Egyptian Cleric could face South African arrest over Morsi

2016-09-25 18:39

The Muslim Lawyers Association (MLA) and Egyptian Mohamed Reda Elhenedawi Elorabi need to be commended for seeking the investigation, arrest and prosecution of the Egyptian Grand Mufti or religious scholar Shawqee Ibrahim Abdelkareem Alaam for his role in allegedly supporting the Egyptian regime and enabling its crimes in terms of international law. The docket, dubbed the Egyptian Death Penalty Docket, has been lodged with National Prosecuting Authority in South Africa.

The religious scholar along with his delegation intends travelling to South Africa in the coming weeks. Allam has faced widespread criticism since he ratified and upheld the death sentence imposed on ousted ex-President Mohammed Morsi. In Egypt, all death sentences have to be approved with a final judgement from the grand mufti, the country’s leading religious authority. Morsi, a Muslim Brotherhood leader, came to power in 2012 following the unseating of Hosni Mubarak’s 30 year rule over Egypt. Shortly thereafter Morsi, Egypt’s first freely elected president, was overthrown by the military coup which is believed to have been planned by the current regime of Abdel Fattah al-Sisi.

Rights groups such as Amnesty International have accused Sisi’s regime of using the judiciary as a mechanism to suppress opposition parties. Regarding the death sentence on Morsi Amnesty International described the sentence as “a charade based on null and void procedures”.

The mainstream religious bodies in South Africa such as the Muslim Judicial Council (MJC) and Jamiatul Ulama SA also support the initiative of the MLA and have distanced themselves from the intended tour of South Africa by the Egyptian scholar.

To quote Moulana Ebrahim Bham of the Jamiatul Ulma South Africa: “I hope that this position not to meet the Mufti of Egypt on his proposed visit to South Africa will send a clear message of solidarity to the persecuted and register their disapproval of the conduct of the regime with respect to human rights.”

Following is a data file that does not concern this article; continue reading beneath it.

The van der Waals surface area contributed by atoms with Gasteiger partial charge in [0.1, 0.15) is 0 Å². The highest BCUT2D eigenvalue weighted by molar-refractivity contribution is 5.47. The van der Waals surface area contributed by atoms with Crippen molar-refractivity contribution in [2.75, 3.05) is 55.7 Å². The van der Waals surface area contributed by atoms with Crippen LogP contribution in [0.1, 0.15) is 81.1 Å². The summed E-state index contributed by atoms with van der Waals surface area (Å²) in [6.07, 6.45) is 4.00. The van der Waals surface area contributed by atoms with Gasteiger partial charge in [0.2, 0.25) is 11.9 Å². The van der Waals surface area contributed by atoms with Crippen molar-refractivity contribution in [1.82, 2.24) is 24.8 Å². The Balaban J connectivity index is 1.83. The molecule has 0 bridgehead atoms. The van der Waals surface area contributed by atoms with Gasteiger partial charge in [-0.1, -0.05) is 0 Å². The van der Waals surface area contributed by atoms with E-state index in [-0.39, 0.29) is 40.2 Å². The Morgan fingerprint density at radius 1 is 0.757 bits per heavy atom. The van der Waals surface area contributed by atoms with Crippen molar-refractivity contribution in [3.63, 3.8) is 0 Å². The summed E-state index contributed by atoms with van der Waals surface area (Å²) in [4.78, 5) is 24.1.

In a letter to the Egyptian Embassy, the MJC wrote that it will not entertain the scholar due to his name being tainted after he signed the death warrants of Egyptian citizens including Morsi. To quote an extract from the letter: “We fear that South African liberation movements in our country would strongly oppose and protest the visit of the Mufti and his delegation, and could potentially escalate into adverse conditions for them during their intended visit.”

Last year, al- Sisi was also forced to postpone his trip to South Africa when the Muslim Lawyers Association filed a docket requesting his arrest for human rights violations in Egypt.

The lives and movements of dictators, tyrants, autocrats and war mongers must be made miserable by using legitimate means such as the courts. A clear message must be sent to them that there will be severe consequences and penalties for individuals and leaders who defy the results of free and fair elections. They cannot disregard the voice of the people, rule of law, accountability, human rights, equality and dignity.

Dictators when confronted with active citizens, civil disobedience and the increase of independent human rights and democratic organisations and institutions, they will find that their world around them crumbling and unravelling. To quote Gene Sharp, senior scholar at the Albert Einstein Institution, “as a result of such legitimate rebelliousness and non-cooperation, executed wisely and with mass participation over time, the dictators would become powerless and the democratic forces would, without violence, triumph.”

Together with conscious driven people and organisations in South Africa, I appeal to the South African government and law enforcement structures to heed the call as contained in the MLA’s docket and apply the law to dictators traveling out¬side their home countries. Dictators, occupiers and brutal regimes around the globe must understand that terrorising people and trampling on their rights is a serious crime which is punishable by arrest and prosecution.

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